May 17, 2016
20 Highlights From ICFF 2016
Metropolis editors select the products that intrigued and inspired them during this year’s International Contemporary Furniture Fair in New York City.
All images courtesy the manufacturers/students
The 28th iteration of ICFF has just wrapped, and we’re still catching our breath. The event was more sprawling than ever, with 165,000 square feet of exhibition space. It delivered on several levels, one in particular: this year’s show highlighted the work of young design talents from more than 20 countries. We’ve selected a few of our favorite projects of theirs, along with products from new and established manufacturers, below.
This London-based start-up has all their bulbs assembled by hand with LED filaments, finally offering designers new, energy-saving technology with the sought-after aesthetic (and color performance) of old-school luminaires.
The Tilde pull is the first foray of North California designer Alice Tacheny into hardware. These five-inch pulls, available in brass or blackened bronze, are simple, durable, yet elegant additions to any drawer.
This dramatic wall sconce and serene pendant light form Hollis+Morris’s new Bolt system, which plays on the theme of modularity so popular among lighting designers while incorporating a continuous, diode-free luminaire.
Product and toy designer Yudan (Danielle) Chen developed this playful chair for children, which doubles as storage space that adults will surely appreciate. Just hang up the chairs on their accompanying stand to create cubby spaces for books, magazines, and objects.
This clever design by BROOK&LYN is made quite simply—three parallel, askew cuts to a block of ashwood—but the resulting geometry is eminently functional, besides being visually playful.
This bench is a cozy, communal take on the dining chair. Though joined at the base, each seat can tilt independently to allow for better mobility and ergonomic position.
The Lina series of lighting by Brooklyn-based Rosie Li Studio, available as both a chandelier and wall-mount, can be adapted to any space by using interchangeable rods and spherical hubs.
Imbued with a distinctly summery vibe, this daybed is crafted from bleached ash with inset marble and whimsical fabric designed by Los Angeles–based artist Kate Wall.
Yield’s elegant Duotone furniture series is made locally in St. Augustine, Florida, from solid powder-coated aluminum or solid brass (snap-in hardware is tightened with hidden set screws). The series includes both round and rectangular coffee tables.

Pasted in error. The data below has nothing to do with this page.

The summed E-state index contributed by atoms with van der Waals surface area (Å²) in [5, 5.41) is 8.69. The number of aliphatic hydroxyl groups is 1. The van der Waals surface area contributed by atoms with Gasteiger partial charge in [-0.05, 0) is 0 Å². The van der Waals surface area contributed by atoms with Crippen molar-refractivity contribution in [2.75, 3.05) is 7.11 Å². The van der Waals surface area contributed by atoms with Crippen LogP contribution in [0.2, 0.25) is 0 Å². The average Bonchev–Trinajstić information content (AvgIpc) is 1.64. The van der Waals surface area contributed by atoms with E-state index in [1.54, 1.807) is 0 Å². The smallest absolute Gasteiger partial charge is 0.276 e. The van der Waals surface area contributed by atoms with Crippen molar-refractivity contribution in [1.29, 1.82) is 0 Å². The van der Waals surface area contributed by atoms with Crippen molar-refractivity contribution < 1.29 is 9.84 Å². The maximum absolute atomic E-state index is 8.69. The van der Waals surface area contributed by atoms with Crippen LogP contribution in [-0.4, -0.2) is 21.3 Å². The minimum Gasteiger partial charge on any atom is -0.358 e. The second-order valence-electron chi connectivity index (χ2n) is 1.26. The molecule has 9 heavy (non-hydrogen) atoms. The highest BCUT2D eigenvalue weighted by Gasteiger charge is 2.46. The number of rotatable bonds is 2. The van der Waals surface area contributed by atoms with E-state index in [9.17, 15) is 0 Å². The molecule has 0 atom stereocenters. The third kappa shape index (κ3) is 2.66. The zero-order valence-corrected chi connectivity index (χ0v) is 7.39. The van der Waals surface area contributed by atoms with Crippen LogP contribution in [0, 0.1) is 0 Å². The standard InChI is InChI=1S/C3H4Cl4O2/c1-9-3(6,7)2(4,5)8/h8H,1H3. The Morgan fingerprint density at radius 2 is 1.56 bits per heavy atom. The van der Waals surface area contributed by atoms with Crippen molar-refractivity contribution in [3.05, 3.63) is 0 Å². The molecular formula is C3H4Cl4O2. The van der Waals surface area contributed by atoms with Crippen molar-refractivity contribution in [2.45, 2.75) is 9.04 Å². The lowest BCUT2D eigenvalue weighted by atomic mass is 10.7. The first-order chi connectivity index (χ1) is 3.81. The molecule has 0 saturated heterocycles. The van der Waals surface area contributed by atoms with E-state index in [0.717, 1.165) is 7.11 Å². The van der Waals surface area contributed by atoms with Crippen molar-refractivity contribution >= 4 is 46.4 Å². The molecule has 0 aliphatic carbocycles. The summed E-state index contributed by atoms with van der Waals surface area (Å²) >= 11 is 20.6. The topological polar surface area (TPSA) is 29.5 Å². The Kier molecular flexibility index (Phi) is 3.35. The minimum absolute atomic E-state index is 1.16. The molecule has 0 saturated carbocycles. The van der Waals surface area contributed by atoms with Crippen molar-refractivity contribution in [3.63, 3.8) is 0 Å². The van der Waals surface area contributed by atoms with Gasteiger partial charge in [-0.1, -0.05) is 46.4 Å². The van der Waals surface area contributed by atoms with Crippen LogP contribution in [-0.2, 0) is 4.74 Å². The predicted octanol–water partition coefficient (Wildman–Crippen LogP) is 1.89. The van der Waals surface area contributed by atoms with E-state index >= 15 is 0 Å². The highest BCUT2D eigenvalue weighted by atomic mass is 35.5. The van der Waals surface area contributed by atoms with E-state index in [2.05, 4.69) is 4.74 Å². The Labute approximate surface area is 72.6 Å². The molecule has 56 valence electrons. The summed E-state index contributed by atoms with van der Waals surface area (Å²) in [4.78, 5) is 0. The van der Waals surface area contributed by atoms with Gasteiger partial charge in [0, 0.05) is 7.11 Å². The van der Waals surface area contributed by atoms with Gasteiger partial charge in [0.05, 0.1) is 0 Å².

Exploring the globe pendant’s duality between sphere and circle, the Laurent light by Lambert & Fils uses bold lines to create a volumetric presence. The globes are expertly crafted by Quebecois glass blowers.
Of all the wares at Jamie Gray’s downtown retailer Matter, the Champ stool is perhaps most emblematic of the shop’s sensibility for highlighting sculptural but not precious, functional but still slightly aloof design. The stool took home an ICFF 2016 Editors’ Award for best portable design.
Smilow Furniture stands out from the midcentury-modern pack because its roots actually date back to the period. This handsome armchair is one of several pieces that designer Judy Smilow has reissued in recent years from a large back catalogue of furnishings produced by her father, Mel, from 1949 to the late 1970s.
Classic Catalan clock makers Nomon have launched a new home brand that expands on the company’s legacy of craftsmanship. The Unica and Momentos collections are the first of the latter’s offerings.
Designed by Madrid-based Ana Arana, this space-saving prototype packs in the functional spaces of the kitchen—a burner, cutting board, mini fridge—into a tidy, Swiss-Army-like cabinet.
These simple arched pendant lights can be arrayed to create compositions resembling a family tree or infographic-esque diagrams.
Modularity mavens MIO introduced its new Slide Shelf system at ICFF 2016. True to its name, it lets users turn any one-inch-thick surface into a shelf and add sliding accessories for additional surfaces.
Océane Delain designed this seat with little pulls at the bottom that let sitters adjust the firmness of the seat cushion in different sections of the sofa. Delain also works extensively with digital fabrication, and she first prototyped the Mellow mechanism through 3-D printing.
Brazilian designer Jader Almeida showed at ICFF for the first time this year, exhibiting many designs, the Mad armchair among them. Almeida’s furniture, which displays a trademark fusion of traditional furniture-making techniques and contemporary sensibilities, is now available at Artefacto in Miami.
Industrial Facility—led by designers Sam Hecht and Kim Colin—brings its trademark minimalism to this furniture system for Emeco. Consisting of tables, benches, and shelves, the range melds seamlessly with Emeco’s past hits, while bringing a subtle new industrial design language to the company.
RBW heads Charles Brill, Theo Richardson, and Alexander Williams usually designs their light in-house, but they branched out with their first collaboration with Rockwell Group. The most dramatic piece they’ve designed is this chandelier, a modular arrangement of brass cubes and glowing globes.